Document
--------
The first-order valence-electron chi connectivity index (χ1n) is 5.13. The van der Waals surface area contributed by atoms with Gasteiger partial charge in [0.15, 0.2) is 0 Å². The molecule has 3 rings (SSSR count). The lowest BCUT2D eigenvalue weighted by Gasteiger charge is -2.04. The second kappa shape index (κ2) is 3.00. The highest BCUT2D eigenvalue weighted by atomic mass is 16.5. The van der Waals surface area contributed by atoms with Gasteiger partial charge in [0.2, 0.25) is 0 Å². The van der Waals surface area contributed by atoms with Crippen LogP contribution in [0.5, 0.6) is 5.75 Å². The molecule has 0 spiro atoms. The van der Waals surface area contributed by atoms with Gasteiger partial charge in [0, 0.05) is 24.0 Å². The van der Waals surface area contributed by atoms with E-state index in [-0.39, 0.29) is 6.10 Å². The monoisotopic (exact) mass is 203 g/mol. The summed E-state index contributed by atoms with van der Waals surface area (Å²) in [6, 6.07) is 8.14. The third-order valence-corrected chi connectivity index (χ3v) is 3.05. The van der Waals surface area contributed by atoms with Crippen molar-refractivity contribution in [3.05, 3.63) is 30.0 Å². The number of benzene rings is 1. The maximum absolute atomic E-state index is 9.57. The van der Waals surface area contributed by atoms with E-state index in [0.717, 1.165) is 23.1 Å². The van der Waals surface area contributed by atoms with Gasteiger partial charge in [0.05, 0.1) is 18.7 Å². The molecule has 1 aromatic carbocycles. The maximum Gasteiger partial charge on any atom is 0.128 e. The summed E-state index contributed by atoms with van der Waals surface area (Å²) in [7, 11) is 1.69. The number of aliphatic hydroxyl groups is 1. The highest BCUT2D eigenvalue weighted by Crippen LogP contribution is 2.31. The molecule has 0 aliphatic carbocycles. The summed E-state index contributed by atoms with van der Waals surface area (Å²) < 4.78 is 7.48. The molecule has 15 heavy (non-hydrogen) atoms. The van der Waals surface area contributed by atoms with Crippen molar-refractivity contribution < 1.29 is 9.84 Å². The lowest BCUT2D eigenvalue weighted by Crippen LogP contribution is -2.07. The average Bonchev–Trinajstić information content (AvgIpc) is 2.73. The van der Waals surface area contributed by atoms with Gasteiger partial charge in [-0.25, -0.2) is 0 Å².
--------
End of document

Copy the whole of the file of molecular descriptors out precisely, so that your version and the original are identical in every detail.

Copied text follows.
The first-order valence-electron chi connectivity index (χ1n) is 5.13. The van der Waals surface area contributed by atoms with Gasteiger partial charge in [0.15, 0.2) is 0 Å². The molecule has 3 rings (SSSR count). The lowest BCUT2D eigenvalue weighted by Gasteiger charge is -2.04. The second kappa shape index (κ2) is 3.00. The highest BCUT2D eigenvalue weighted by atomic mass is 16.5. The van der Waals surface area contributed by atoms with Gasteiger partial charge in [0.2, 0.25) is 0 Å². The van der Waals surface area contributed by atoms with Crippen LogP contribution in [0.5, 0.6) is 5.75 Å². The molecule has 0 spiro atoms. The van der Waals surface area contributed by atoms with Gasteiger partial charge in [0, 0.05) is 24.0 Å². The van der Waals surface area contributed by atoms with E-state index in [-0.39, 0.29) is 6.10 Å². The monoisotopic (exact) mass is 203 g/mol. The summed E-state index contributed by atoms with van der Waals surface area (Å²) in [6, 6.07) is 8.14. The third-order valence-corrected chi connectivity index (χ3v) is 3.05. The van der Waals surface area contributed by atoms with Crippen molar-refractivity contribution in [3.05, 3.63) is 30.0 Å². The number of benzene rings is 1. The maximum absolute atomic E-state index is 9.57. The van der Waals surface area contributed by atoms with E-state index in [0.717, 1.165) is 23.1 Å². The van der Waals surface area contributed by atoms with Gasteiger partial charge in [0.05, 0.1) is 18.7 Å². The molecule has 1 aromatic carbocycles. The maximum Gasteiger partial charge on any atom is 0.128 e. The summed E-state index contributed by atoms with van der Waals surface area (Å²) in [7, 11) is 1.69. The number of aliphatic hydroxyl groups is 1. The highest BCUT2D eigenvalue weighted by Crippen LogP contribution is 2.31. The molecule has 0 aliphatic carbocycles. The summed E-state index contributed by atoms with van der Waals surface area (Å²) < 4.78 is 7.48. The molecule has 15 heavy (non-hydrogen) atoms. The van der Waals surface area contributed by atoms with Crippen molar-refractivity contribution < 1.29 is 9.84 Å². The lowest BCUT2D eigenvalue weighted by Crippen LogP contribution is -2.07. The average Bonchev–Trinajstić information content (AvgIpc) is 2.73. The van der Waals surface area contributed by atoms with Gasteiger partial charge in [-0.25, -0.2) is 0 Å².